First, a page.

So, again, this was an acute contradiction and once again, as things further developed, I was confronted with choices. For example, when I first met Huey Newton and Bobby Seale, who were the co-founders of the Black Panther Party, I didn't meet them in a directly political context. I met them before they actually founded the Black Panther Party, and I met them not as a representative of a political group or something, and I wasn't talking to them as representative of another political group, but I met them through indirect means. One night I went to a rec center and was playing basketball and afterward I hung out with a couple of Black guys I knew and ended up going home with one of them and staying up till two in the morning talking about the Congo and a number of other questions, both in the U.S. and internationally, that were hot, important issues at that time. And then a few weeks later one of these guys introduced me to Bobby Seale and Huey Newton, and then the next time I saw them was when I was driving a car late in the night (or early in the morning) with another Black friend of mine with whom I hung out a lot, and we gave them a ride somewhere. And I got into talking with them about some of their political views. So later, when they had formed the Black Panther Party and I came into a more directly political relationship with them, there was already something there, previous to that. It wasn't just purely a political relationship, if you understand what I'm trying to say.
But again, new choices and new questions kept posing themselves. I was still a product of Berkeley and of its two aspects, and these were still coexisting in me at that time--sort of the white intellectual, academic side and the side of the expression of Black people and everything that that represents. At one point, after I started working for Ramparts magazine, I ran for Berkeley City Council back in, I think, 1967, on sort of a radical reform slate. We actually got about, or I at least got about, 30 percent of the vote. We weren't elected, but we got about 30 percent of the vote. And I remember something very interesting happening after that. Eldridge Cleaver was working at Ramparts, and at that time he was a revolutionary and was doing a number of good things. And one good thing that I'll always remember that he did was we were going out to lunch or something, in San Francisco, we were both working at Ramparts, and he said to me, well, you know, you were involved in all that reform stuff running for City Council in Berkeley and I don't remember the exact words but basically (laughs): That's all over with now and you got that all out of your system and now you can do something serious like get into revolution with both feet. I sort of did have one foot in the revolutionary camp, because I was already a supporter of the Black Panther Party at that stage, even while I had another foot still in the Berkeley reform thing, which has reached full expression with its reformed city councils and so on. And I remember him saying that to me, well now you can put all that sort of stuff behind you and get into revolution with both feet. Which is what I did.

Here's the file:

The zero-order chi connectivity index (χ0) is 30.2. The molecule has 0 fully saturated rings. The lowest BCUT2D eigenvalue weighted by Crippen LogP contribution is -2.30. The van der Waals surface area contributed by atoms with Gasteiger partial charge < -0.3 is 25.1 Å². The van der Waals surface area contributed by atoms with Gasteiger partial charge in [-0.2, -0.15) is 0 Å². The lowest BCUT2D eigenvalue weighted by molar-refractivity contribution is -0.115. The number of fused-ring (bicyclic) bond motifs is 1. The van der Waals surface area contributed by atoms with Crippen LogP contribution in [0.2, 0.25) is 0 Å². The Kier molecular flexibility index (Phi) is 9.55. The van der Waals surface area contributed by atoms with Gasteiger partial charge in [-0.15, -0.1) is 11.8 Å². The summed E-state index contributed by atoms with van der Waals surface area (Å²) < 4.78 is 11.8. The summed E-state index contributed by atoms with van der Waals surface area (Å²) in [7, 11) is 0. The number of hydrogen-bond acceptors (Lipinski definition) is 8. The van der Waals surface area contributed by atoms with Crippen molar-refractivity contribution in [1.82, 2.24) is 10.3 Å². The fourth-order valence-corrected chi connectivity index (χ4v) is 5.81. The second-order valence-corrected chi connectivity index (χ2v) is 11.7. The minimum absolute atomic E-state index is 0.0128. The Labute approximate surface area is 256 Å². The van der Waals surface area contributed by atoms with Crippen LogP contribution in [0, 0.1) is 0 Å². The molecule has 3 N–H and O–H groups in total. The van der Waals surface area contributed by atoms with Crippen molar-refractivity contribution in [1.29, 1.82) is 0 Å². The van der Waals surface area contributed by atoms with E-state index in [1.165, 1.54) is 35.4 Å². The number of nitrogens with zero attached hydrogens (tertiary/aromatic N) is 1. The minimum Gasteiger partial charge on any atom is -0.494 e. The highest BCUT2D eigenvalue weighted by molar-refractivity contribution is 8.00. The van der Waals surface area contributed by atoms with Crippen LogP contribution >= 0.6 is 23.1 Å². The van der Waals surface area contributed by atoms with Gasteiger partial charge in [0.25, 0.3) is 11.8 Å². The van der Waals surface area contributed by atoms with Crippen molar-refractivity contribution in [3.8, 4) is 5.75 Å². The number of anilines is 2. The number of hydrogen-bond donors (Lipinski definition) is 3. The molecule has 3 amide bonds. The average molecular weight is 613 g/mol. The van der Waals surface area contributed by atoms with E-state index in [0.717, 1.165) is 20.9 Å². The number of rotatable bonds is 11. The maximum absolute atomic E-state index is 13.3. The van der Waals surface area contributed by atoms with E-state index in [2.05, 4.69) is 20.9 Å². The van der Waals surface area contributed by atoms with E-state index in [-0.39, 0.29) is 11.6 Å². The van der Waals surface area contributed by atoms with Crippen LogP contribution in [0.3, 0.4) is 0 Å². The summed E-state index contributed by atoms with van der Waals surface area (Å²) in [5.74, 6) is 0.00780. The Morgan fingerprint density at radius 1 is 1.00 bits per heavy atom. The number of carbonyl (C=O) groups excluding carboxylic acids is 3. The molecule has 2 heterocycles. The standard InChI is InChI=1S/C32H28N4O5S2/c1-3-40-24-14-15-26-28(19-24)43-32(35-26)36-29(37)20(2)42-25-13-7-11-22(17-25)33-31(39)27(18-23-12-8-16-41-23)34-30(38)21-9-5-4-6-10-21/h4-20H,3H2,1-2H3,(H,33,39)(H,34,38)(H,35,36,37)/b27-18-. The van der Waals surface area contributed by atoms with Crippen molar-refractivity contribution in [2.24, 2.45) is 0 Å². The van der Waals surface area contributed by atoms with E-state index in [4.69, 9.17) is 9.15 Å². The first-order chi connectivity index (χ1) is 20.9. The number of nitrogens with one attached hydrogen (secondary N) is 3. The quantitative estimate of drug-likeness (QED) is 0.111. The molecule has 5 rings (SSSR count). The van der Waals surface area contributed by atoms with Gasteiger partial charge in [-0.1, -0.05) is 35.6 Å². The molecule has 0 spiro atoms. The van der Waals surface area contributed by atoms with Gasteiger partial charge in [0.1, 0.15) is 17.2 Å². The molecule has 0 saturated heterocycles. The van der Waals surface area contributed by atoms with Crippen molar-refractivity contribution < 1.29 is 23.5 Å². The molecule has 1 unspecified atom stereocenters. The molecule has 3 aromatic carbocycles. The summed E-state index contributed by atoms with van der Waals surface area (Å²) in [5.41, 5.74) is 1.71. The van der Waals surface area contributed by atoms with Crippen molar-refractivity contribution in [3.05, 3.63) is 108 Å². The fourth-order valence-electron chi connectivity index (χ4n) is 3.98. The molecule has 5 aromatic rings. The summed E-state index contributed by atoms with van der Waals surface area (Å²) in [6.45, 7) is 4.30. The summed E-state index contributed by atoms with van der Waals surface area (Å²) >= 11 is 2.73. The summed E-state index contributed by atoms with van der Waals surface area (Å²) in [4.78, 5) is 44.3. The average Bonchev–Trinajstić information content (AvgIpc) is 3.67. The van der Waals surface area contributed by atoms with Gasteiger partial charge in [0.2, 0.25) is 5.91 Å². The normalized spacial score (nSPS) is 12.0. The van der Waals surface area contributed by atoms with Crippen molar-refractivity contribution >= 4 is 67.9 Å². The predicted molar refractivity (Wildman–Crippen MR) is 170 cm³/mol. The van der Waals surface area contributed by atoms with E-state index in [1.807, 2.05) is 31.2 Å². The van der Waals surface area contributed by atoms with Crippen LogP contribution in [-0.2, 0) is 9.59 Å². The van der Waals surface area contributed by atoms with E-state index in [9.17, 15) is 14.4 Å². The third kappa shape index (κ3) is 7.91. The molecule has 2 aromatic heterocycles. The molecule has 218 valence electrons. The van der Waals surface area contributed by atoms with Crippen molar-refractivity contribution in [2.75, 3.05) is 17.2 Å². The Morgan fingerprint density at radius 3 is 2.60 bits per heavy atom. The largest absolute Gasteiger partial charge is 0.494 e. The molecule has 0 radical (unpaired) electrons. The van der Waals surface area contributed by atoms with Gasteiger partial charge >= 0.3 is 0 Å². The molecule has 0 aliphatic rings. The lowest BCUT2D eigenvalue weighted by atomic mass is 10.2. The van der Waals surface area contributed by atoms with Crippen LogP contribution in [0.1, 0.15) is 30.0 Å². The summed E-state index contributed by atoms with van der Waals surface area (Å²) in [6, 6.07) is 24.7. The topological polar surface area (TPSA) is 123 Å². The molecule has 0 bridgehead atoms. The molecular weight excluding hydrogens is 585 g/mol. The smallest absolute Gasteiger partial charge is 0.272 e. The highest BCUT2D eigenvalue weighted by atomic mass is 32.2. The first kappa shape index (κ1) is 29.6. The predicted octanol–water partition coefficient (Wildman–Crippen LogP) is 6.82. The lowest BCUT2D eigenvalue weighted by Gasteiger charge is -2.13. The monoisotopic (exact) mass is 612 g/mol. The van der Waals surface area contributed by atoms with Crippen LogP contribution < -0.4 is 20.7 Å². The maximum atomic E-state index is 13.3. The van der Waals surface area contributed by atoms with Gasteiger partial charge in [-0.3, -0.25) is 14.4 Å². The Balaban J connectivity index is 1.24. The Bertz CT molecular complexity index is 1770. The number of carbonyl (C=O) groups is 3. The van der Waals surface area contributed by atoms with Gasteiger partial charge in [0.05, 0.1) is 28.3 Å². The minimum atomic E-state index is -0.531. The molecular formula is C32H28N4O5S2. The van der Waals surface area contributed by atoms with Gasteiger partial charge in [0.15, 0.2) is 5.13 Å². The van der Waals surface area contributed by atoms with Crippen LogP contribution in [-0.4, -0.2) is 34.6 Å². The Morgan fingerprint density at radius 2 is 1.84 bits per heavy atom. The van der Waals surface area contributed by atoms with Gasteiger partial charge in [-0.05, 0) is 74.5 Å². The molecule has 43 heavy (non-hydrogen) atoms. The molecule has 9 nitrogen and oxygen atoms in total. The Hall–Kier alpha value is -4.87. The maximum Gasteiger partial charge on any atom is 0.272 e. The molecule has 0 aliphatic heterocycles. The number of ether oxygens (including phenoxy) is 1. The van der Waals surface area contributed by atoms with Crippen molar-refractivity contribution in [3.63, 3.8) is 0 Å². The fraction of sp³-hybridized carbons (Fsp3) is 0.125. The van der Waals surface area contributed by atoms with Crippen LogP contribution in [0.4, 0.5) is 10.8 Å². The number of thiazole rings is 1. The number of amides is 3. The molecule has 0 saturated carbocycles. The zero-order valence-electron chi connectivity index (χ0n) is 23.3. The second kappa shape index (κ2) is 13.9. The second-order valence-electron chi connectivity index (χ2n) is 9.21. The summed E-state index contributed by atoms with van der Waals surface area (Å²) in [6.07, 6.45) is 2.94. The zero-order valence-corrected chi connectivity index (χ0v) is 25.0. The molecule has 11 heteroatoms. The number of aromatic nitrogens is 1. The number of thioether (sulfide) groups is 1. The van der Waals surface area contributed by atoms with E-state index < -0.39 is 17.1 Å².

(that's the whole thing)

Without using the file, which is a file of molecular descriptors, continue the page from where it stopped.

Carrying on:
So this gulf or this gap was, through a series of events and through some leaps and struggles, being bridged, and what was being achieved, I think, was a synthesis of these two trends. In other words a synthesis to something that was different than either of them but integrated elements of both the intellectual aspect on the one hand and, on the other hand and even more importantly, everything I had learned and everything that had attracted and drawn me forward from out of the whole experience of Black people, which I'd been introduced to and been able to come in contact with in a personal and deep kind of way. More than anything else, it was this experience of Black people and how it influenced me that determined how I viewed the uprisings and revolutionary struggles of oppressed people, not just in the U.S. but internationally as well, and how I viewed political and world events generally, especially in the period when I was first beginning to form solid political views. And more broadly, in turn, it has been the influence on me of the oppressed masses, and especially of their revolutionary uprisings and struggles, that has set the terms of, the framework for the way in which I have developed--including in how I developed as an intellectual and in what ways, toward what ends, I have applied the intellectual training I have got.
So if you want to talk about what formed me, it was all that. All this had a very profound influence on me, and then again my political formation, if you want to put it that way, was occurring in the context of the Vietnam War, the upsurges of national liberation struggles all around the world, and the Cultural Revolution in China and everything that that represented. So all this is what made its imprint on me and has left its imprint on me in a very profound way and has sort of shaped me politically and in an all-around sense in terms of what I am.
And I think this has a lot to do with shaping or being sort of the basic elements or ingredients of what you referred to as my "style." I've heard our party described --and I think it was made in a complimentary sense--I've heard it described as "intelligent hoodlums." Certainly I've taken that in a complimentary sense, and in the spirit in which I believe it was intended, I believe it's a very apt and good description of our party; and I think, frankly, it's what attracts people of different kinds to our party.